The Data That We Breathe
London-based aritst, writer and performer Caroline Bergvall, writer and code artist Judd Morrissey, and cross-disciplinary writer and scholar Jennifer Scappettone (University of Chicago, Department of English) launch a series of experiments into the physical and poetic dimensions of breath: its channeling in the evolution and performance of human languages, and its molecular migrations through instruments, terrains, and times.
Caroline Bergvall, writer and artist based in London. Works across art forms, media and languages. A strong exponent of writing methods adapted to contemporary audiovisual and multilingual and other contextual concerns. Starting-points and source materials readily emerge from both ancient cultural detail and contemporary cultural artifacts or political events. Projects alternate between textual pieces, audio works, drawings, installations, and live performances, often in collaboration. Most recent output Drift (Nightboat, 2014) awarded a Judith E. Wilson Fellowship in Poetry and Drama, University of Cambridge. The performance version of Drift for live voice, percussion (Ingar Zach) and electronic text (Thomas Köppel) toured the UK in 2014 and was presented at Olavsfestdagene, Norway, July 2015. Other publications: Meddle English (2011) and Fig (2005) as well as a DVD of earlier installations Ghost Pieces (2010). Solo exhibitions: John Hansard Gallery (Southampton 2010), Vita Kuben (Umeå, 2014), Callicoon (NY, 2015). Has presented works at: Tate Modern (London), Khoj Centre (New Delhi), Fondation Vuitton (Paris), Mamco Museum (Geneva), NorrlandsOperan (Umeå, Sweden), Powerplant (Toronto), Samtidsmuseet (Oslo), Fundacio Tapies (Barcelona), MCA Denver a.o. Writer-in-Residence, Whitechapel gallery, London, 2014. Current project in development: Raga Dawn, an outdoors sunrise performance. Prologue for 2 voices (w/Anouk Molendijk) premiered in Geneva (June15) and SALT festival, Northern Norway (August15). Full piece for vocal text and electronic bass-harp being prepared and composed for touring Summer 2016.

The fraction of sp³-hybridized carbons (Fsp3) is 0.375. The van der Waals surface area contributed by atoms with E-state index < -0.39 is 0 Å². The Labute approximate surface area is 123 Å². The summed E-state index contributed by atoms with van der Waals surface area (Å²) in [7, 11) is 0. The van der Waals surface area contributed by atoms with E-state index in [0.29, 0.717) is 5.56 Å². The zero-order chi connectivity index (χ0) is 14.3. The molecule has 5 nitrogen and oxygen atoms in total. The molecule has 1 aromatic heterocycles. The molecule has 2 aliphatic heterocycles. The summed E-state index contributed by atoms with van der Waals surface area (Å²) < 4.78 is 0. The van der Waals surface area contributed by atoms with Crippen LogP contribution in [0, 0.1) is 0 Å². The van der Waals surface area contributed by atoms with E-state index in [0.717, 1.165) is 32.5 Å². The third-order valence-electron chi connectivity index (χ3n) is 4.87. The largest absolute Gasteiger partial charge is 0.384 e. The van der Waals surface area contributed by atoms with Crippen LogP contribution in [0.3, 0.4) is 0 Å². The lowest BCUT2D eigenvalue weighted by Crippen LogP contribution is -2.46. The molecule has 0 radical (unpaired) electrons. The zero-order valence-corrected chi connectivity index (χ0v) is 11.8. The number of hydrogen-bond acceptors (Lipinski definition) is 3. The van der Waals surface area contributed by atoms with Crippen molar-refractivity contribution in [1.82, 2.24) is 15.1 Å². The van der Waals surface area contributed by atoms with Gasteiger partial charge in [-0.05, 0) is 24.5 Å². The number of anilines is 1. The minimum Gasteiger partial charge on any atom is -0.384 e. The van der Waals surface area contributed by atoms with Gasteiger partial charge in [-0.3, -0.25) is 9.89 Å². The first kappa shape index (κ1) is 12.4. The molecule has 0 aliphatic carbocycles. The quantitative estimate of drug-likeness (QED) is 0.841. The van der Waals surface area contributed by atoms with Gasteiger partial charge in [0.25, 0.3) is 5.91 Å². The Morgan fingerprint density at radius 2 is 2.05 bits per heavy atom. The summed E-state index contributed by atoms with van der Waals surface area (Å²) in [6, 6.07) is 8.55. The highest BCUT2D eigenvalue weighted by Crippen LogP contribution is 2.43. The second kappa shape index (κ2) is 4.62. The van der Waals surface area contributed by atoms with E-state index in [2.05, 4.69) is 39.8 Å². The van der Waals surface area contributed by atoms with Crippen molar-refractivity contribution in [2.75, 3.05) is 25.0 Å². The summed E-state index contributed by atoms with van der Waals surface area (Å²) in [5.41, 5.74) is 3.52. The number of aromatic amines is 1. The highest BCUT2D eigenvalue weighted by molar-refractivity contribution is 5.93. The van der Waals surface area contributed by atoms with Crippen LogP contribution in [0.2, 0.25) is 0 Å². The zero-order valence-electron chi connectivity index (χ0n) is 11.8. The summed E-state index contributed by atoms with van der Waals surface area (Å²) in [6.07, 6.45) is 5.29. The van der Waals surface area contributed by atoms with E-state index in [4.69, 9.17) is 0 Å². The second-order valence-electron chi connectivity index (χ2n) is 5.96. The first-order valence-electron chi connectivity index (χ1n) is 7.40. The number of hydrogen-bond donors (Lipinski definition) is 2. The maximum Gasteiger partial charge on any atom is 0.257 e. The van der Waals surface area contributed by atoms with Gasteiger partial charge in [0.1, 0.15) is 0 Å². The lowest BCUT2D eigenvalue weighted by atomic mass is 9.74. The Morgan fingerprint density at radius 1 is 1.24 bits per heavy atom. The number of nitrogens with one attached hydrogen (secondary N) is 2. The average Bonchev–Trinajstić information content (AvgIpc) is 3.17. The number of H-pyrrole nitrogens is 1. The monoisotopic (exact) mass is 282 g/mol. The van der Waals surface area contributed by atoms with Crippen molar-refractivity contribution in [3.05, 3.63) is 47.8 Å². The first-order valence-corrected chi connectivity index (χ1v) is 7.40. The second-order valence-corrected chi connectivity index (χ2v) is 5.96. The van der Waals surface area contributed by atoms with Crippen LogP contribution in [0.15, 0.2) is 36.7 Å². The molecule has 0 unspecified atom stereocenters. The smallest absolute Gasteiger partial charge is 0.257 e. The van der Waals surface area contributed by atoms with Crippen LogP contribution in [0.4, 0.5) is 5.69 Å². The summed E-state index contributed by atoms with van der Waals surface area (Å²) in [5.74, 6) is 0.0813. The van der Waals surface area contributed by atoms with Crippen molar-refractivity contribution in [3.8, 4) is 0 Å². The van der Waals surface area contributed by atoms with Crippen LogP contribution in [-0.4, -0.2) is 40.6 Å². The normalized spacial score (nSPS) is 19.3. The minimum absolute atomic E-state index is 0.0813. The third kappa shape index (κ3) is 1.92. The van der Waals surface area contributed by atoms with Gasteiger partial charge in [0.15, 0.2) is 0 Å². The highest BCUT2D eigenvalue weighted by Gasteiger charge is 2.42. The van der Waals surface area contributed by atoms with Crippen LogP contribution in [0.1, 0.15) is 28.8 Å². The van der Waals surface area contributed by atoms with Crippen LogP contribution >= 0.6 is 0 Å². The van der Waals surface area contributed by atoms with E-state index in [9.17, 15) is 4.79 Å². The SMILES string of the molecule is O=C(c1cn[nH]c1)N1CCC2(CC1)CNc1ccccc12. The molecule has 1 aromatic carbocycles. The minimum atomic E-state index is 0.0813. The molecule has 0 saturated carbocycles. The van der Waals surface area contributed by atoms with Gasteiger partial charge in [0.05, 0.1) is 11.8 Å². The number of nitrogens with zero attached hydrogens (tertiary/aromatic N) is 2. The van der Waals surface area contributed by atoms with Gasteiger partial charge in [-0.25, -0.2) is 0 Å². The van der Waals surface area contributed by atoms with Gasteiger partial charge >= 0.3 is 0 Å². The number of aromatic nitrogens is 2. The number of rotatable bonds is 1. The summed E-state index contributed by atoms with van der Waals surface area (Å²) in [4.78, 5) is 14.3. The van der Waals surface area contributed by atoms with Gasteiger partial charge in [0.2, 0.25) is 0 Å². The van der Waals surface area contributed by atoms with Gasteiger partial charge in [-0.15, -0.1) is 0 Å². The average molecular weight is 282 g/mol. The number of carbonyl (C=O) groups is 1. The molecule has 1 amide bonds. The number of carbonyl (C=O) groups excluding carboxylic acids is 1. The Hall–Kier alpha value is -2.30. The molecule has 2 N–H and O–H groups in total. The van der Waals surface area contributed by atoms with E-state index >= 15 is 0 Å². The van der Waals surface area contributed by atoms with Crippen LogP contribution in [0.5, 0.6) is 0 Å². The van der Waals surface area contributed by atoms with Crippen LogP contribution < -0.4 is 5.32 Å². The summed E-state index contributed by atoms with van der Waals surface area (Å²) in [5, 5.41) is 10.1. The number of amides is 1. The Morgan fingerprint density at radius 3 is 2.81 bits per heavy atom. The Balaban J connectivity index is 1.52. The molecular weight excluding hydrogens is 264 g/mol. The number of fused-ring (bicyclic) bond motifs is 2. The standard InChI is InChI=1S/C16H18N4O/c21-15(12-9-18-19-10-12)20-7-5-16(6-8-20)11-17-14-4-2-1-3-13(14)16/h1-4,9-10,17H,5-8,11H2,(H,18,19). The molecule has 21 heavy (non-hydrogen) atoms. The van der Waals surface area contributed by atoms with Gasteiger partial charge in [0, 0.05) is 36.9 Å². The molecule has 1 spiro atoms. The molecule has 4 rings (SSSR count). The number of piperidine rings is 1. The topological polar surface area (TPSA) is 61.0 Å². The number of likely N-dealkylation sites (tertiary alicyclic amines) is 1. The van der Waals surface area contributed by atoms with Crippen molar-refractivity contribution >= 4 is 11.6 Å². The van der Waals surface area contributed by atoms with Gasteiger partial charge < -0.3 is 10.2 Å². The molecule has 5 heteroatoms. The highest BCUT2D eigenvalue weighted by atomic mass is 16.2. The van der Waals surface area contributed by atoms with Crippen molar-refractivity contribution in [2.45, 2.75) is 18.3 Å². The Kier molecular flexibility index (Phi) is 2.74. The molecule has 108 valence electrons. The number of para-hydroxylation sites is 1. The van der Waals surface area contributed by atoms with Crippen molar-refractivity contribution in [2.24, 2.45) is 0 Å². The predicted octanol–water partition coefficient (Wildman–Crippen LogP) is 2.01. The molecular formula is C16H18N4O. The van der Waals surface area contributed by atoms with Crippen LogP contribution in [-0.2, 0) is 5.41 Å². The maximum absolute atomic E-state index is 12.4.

More about Caroline Bergvall.
Judd Morrissey is a writer and code artist who creates poetic systems across a range of platforms incorporating computational text, internet art, live performance, and augmented reality. He is the creator of digital literary works including The Precession: An 80 Foot Long Internet Art Performance Poem (2011), The Last Performance [dot org] (2009), The Jew's Daughter (Electronic Literature Collection, 2006), and My Name is Captain, Captain (Eastgate Systems, 2002). He is a recipient of acknowledgements including a Creative Capital / Andy Warhol Foundation Arts Writers Grant and a Fulbright Scholar’s Award in Digital Culture.
His projects have been included in a broad range of festivals, conferences and exhibitions with recent venues including Centro de Arte Contemporáneo (Buenos Aires), Zero1 Garage (San Jose), Eyebeam (NYC), Le Cube (Paris), Casa das Caldeiras (Coimbra), Anatomy Theater & Museum (London), Performing House (York), Center of Contemporary Culture Barcelona, Museum of Contemporary Art Chicago, Landmark Kunsthalle (Bergen), House of World Cultures (Berlin), Teatre & TD (Zagreb), and the Chicago Cultural Center. His work has been the subject of numerous critical studies and reviews have appeared in the New York Times, The New Republic, RAINTAXI, and the Iowa Review.